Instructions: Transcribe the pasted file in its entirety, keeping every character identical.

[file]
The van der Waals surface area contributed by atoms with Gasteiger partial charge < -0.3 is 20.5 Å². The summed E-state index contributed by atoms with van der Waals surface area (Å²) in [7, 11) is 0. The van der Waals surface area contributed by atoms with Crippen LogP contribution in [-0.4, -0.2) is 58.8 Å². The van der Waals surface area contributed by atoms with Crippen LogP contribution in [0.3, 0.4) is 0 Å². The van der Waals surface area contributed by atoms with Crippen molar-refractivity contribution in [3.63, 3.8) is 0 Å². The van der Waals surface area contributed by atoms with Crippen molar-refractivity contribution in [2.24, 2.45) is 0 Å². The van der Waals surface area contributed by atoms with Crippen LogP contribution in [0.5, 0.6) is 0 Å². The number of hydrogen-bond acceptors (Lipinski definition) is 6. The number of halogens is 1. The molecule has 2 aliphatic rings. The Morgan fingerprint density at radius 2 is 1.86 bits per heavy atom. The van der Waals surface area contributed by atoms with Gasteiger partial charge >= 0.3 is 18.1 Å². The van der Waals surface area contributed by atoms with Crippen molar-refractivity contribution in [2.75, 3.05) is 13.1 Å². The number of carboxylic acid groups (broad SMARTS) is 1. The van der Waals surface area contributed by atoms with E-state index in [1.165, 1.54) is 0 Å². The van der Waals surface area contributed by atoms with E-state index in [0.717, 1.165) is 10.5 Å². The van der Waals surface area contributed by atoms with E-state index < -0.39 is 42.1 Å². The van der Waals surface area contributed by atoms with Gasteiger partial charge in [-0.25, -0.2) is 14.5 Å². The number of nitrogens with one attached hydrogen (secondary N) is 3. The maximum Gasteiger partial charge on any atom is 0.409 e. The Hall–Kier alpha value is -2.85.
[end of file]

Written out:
The van der Waals surface area contributed by atoms with Gasteiger partial charge < -0.3 is 20.5 Å². The summed E-state index contributed by atoms with van der Waals surface area (Å²) in [7, 11) is 0. The van der Waals surface area contributed by atoms with Crippen LogP contribution in [-0.4, -0.2) is 58.8 Å². The van der Waals surface area contributed by atoms with Crippen LogP contribution in [0.3, 0.4) is 0 Å². The van der Waals surface area contributed by atoms with Crippen molar-refractivity contribution in [3.63, 3.8) is 0 Å². The van der Waals surface area contributed by atoms with Crippen molar-refractivity contribution in [2.24, 2.45) is 0 Å². The van der Waals surface area contributed by atoms with Crippen LogP contribution in [0.5, 0.6) is 0 Å². The number of hydrogen-bond acceptors (Lipinski definition) is 6. The number of halogens is 1. The molecule has 2 aliphatic rings. The Morgan fingerprint density at radius 2 is 1.86 bits per heavy atom. The van der Waals surface area contributed by atoms with Gasteiger partial charge >= 0.3 is 18.1 Å². The van der Waals surface area contributed by atoms with Crippen molar-refractivity contribution in [2.75, 3.05) is 13.1 Å². The number of carboxylic acid groups (broad SMARTS) is 1. The van der Waals surface area contributed by atoms with E-state index in [1.165, 1.54) is 0 Å². The van der Waals surface area contributed by atoms with E-state index in [0.717, 1.165) is 10.5 Å². The van der Waals surface area contributed by atoms with E-state index < -0.39 is 42.1 Å². The van der Waals surface area contributed by atoms with Gasteiger partial charge in [-0.25, -0.2) is 14.5 Å². The number of nitrogens with one attached hydrogen (secondary N) is 3. The maximum Gasteiger partial charge on any atom is 0.409 e. The Hall–Kier alpha value is -2.85.